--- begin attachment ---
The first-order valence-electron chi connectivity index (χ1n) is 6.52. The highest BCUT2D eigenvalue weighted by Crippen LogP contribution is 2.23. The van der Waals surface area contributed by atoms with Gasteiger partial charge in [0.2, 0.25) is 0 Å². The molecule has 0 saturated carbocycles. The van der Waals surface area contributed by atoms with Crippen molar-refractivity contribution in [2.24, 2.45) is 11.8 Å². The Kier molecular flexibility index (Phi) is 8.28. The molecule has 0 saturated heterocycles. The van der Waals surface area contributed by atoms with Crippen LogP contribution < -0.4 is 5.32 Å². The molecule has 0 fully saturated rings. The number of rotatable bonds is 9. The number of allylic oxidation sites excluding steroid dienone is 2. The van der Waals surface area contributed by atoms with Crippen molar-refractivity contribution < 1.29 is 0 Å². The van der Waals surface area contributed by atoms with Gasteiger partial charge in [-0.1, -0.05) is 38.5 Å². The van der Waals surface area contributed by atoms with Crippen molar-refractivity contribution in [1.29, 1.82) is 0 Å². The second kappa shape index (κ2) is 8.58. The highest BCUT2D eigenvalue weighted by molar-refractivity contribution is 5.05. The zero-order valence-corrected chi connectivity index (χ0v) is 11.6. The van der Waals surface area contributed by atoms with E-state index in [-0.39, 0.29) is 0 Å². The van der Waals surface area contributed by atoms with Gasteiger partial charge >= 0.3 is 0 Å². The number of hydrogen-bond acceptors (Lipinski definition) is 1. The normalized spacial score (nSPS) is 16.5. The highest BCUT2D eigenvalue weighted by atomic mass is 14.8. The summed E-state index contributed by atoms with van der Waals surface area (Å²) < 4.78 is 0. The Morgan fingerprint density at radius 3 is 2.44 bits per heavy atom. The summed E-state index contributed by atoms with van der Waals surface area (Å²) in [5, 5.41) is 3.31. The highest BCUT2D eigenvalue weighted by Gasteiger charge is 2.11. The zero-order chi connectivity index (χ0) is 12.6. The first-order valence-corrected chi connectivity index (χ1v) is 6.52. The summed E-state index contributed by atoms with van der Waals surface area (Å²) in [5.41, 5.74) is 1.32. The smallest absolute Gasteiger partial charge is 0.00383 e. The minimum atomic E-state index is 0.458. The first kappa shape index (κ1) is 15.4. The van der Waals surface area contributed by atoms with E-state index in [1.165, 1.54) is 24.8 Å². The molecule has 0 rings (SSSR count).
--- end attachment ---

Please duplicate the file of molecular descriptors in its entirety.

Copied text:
The first-order valence-electron chi connectivity index (χ1n) is 6.52. The highest BCUT2D eigenvalue weighted by Crippen LogP contribution is 2.23. The van der Waals surface area contributed by atoms with Gasteiger partial charge in [0.2, 0.25) is 0 Å². The molecule has 0 saturated carbocycles. The van der Waals surface area contributed by atoms with Crippen molar-refractivity contribution in [2.24, 2.45) is 11.8 Å². The Kier molecular flexibility index (Phi) is 8.28. The molecule has 0 saturated heterocycles. The van der Waals surface area contributed by atoms with Crippen LogP contribution < -0.4 is 5.32 Å². The molecule has 0 fully saturated rings. The number of rotatable bonds is 9. The number of allylic oxidation sites excluding steroid dienone is 2. The van der Waals surface area contributed by atoms with Crippen molar-refractivity contribution < 1.29 is 0 Å². The van der Waals surface area contributed by atoms with Gasteiger partial charge in [-0.1, -0.05) is 38.5 Å². The van der Waals surface area contributed by atoms with Crippen molar-refractivity contribution in [1.29, 1.82) is 0 Å². The second kappa shape index (κ2) is 8.58. The highest BCUT2D eigenvalue weighted by molar-refractivity contribution is 5.05. The zero-order valence-corrected chi connectivity index (χ0v) is 11.6. The van der Waals surface area contributed by atoms with E-state index in [-0.39, 0.29) is 0 Å². The van der Waals surface area contributed by atoms with Gasteiger partial charge >= 0.3 is 0 Å². The number of hydrogen-bond acceptors (Lipinski definition) is 1. The normalized spacial score (nSPS) is 16.5. The highest BCUT2D eigenvalue weighted by atomic mass is 14.8. The summed E-state index contributed by atoms with van der Waals surface area (Å²) < 4.78 is 0. The Morgan fingerprint density at radius 3 is 2.44 bits per heavy atom. The summed E-state index contributed by atoms with van der Waals surface area (Å²) in [5, 5.41) is 3.31. The highest BCUT2D eigenvalue weighted by Gasteiger charge is 2.11. The zero-order chi connectivity index (χ0) is 12.6. The first-order valence-corrected chi connectivity index (χ1v) is 6.52. The summed E-state index contributed by atoms with van der Waals surface area (Å²) in [5.41, 5.74) is 1.32. The smallest absolute Gasteiger partial charge is 0.00383 e. The minimum atomic E-state index is 0.458. The first kappa shape index (κ1) is 15.4. The van der Waals surface area contributed by atoms with E-state index in [1.165, 1.54) is 24.8 Å². The molecule has 0 rings (SSSR count).